1,4-dihydroxy quininib modulates the secretome of uveal melanoma tumour explants and a marker of oxidative phosphorylation in a metastatic xenograft model

Front Med (Lausanne). 2023 Jan 9:9:1036322. doi: 10.3389/fmed.2022.1036322. eCollection 2022.


Uveal melanoma (UM) is an intraocular cancer with propensity for liver metastases. The median overall survival (OS) for metastatic UM (MUM) is 1.07 years, with a reported range of 0.84-1.34. In primary UM, high cysteinyl leukotriene receptor 1 (CysLT1) expression associates with poor outcomes. CysLT1 antagonists, quininib and 1,4-dihydroxy quininib, alter cancer hallmarks of primary and metastatic UM cell lines in vitro. Here, the clinical relevance of CysLT receptors and therapeutic potential of quininib analogs is elaborated in UM using preclinical in vivo orthotopic xenograft models and ex vivo patient samples. Immunohistochemical staining of an independent cohort (n = 64) of primary UM patients confirmed high CysLT1 expression significantly associates with death from metastatic disease (p = 0.02; HR 2.28; 95% CI 1.08-4.78), solidifying the disease relevance of CysLT1 in UM. In primary UM samples (n = 11) cultured as ex vivo explants, 1,4-dihydroxy quininib significantly alters the secretion of IL-13, IL-2, and TNF-α. In an orthotopic, cell line-derived xenograft model of MUM, 1,4-dihydroxy quininib administered intraperitoneally at 25 mg/kg significantly decreases ATP5B expression (p = 0.03), a marker of oxidative phosphorylation. In UM, high ATP5F1B is a poor prognostic indicator, whereas low ATP5F1B, in combination with disomy 3, correlates with an absence of metastatic disease in the TCGA-UM dataset. These preclinical data highlight the diagnostic potential of CysLT1 and ATP5F1B in UM, and the therapeutic potential of 1,4-dihydroxy quininib with ATP5F1B as a companion diagnostic to treat MUM.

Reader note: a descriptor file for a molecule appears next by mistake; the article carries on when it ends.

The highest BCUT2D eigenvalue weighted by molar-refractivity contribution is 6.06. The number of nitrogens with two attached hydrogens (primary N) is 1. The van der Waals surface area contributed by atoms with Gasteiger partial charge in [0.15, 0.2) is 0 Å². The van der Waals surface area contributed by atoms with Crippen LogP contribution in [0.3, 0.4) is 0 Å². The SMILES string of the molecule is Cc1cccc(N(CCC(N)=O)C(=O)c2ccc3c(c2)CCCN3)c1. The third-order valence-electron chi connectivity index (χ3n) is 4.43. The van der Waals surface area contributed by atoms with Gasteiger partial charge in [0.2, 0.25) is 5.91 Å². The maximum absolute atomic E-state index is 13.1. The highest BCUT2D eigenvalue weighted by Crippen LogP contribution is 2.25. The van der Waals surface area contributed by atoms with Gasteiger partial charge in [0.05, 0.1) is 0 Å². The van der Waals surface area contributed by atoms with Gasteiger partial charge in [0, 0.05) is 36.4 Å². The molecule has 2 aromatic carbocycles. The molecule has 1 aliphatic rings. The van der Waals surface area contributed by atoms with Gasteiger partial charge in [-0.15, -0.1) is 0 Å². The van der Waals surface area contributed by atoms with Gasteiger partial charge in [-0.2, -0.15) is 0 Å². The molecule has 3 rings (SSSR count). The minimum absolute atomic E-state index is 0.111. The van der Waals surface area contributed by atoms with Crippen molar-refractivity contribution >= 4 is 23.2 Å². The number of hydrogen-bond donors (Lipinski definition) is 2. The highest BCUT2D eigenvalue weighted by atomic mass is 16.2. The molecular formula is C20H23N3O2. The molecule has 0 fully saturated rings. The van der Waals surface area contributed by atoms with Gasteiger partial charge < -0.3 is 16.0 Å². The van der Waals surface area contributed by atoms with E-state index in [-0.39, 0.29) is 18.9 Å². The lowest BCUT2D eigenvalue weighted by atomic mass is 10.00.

Keywords: ATP5B ATP synthase; cysteinyl leukotriene; immunohistochemistry; inflammation; tumour metabolism; tumour microenvironment; uveal melanoma (UM); xenograft model.

Grants and funding

This work was supported by an Irish Research Council Employment Based Postgraduate Scholarship (EBP/2017/473) (KS) and funding from Breakthrough Cancer Research (BCR-2019-01-UCD and BCR-2021-01-BPG) (KS and BK). This project received funding from the European Union’s Horizon 2020 Research and Innovation Programme under grant agreement no. 734907 (RISE/3D-NEONET project). Automated image analysis work was supported by Science Foundation Ireland (SFI) under the Investigator Programme OPTi-PREDICT (grant number: 15/IA/3104) and the Strategic Research Programme Precision Oncology Ireland (grant number: 18/SPP/3522), the latter also co-supported by the Irish Cancer Society.